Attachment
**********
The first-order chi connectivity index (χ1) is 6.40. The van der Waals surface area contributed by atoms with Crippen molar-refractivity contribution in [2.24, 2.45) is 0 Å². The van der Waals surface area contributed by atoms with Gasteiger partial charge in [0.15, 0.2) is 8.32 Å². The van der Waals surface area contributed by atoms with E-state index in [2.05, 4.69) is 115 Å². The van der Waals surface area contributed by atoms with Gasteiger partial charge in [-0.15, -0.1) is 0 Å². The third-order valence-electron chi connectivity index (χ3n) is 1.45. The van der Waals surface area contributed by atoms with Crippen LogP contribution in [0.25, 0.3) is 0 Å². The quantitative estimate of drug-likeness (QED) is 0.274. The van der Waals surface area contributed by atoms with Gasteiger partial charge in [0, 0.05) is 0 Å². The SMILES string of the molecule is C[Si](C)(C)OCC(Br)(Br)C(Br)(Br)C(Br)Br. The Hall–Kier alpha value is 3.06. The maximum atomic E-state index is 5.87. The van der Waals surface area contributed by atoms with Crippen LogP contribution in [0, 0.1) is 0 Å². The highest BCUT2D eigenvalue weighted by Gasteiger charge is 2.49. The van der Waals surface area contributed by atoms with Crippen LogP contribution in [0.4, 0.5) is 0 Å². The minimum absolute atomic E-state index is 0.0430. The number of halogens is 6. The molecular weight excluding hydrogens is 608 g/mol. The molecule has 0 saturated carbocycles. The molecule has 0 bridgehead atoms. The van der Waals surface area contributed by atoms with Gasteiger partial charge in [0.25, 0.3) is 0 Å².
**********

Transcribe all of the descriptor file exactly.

The first-order chi connectivity index (χ1) is 6.40. The van der Waals surface area contributed by atoms with Crippen molar-refractivity contribution in [2.24, 2.45) is 0 Å². The van der Waals surface area contributed by atoms with Gasteiger partial charge in [0.15, 0.2) is 8.32 Å². The van der Waals surface area contributed by atoms with E-state index in [2.05, 4.69) is 115 Å². The van der Waals surface area contributed by atoms with Gasteiger partial charge in [-0.15, -0.1) is 0 Å². The third-order valence-electron chi connectivity index (χ3n) is 1.45. The van der Waals surface area contributed by atoms with Crippen LogP contribution in [0.25, 0.3) is 0 Å². The quantitative estimate of drug-likeness (QED) is 0.274. The van der Waals surface area contributed by atoms with Gasteiger partial charge in [0, 0.05) is 0 Å². The SMILES string of the molecule is C[Si](C)(C)OCC(Br)(Br)C(Br)(Br)C(Br)Br. The Hall–Kier alpha value is 3.06. The maximum atomic E-state index is 5.87. The van der Waals surface area contributed by atoms with Crippen LogP contribution in [0, 0.1) is 0 Å². The highest BCUT2D eigenvalue weighted by Gasteiger charge is 2.49. The van der Waals surface area contributed by atoms with Crippen LogP contribution in [0.4, 0.5) is 0 Å². The minimum absolute atomic E-state index is 0.0430. The number of halogens is 6. The molecular weight excluding hydrogens is 608 g/mol. The molecule has 0 saturated carbocycles. The molecule has 0 bridgehead atoms. The van der Waals surface area contributed by atoms with Gasteiger partial charge in [0.25, 0.3) is 0 Å².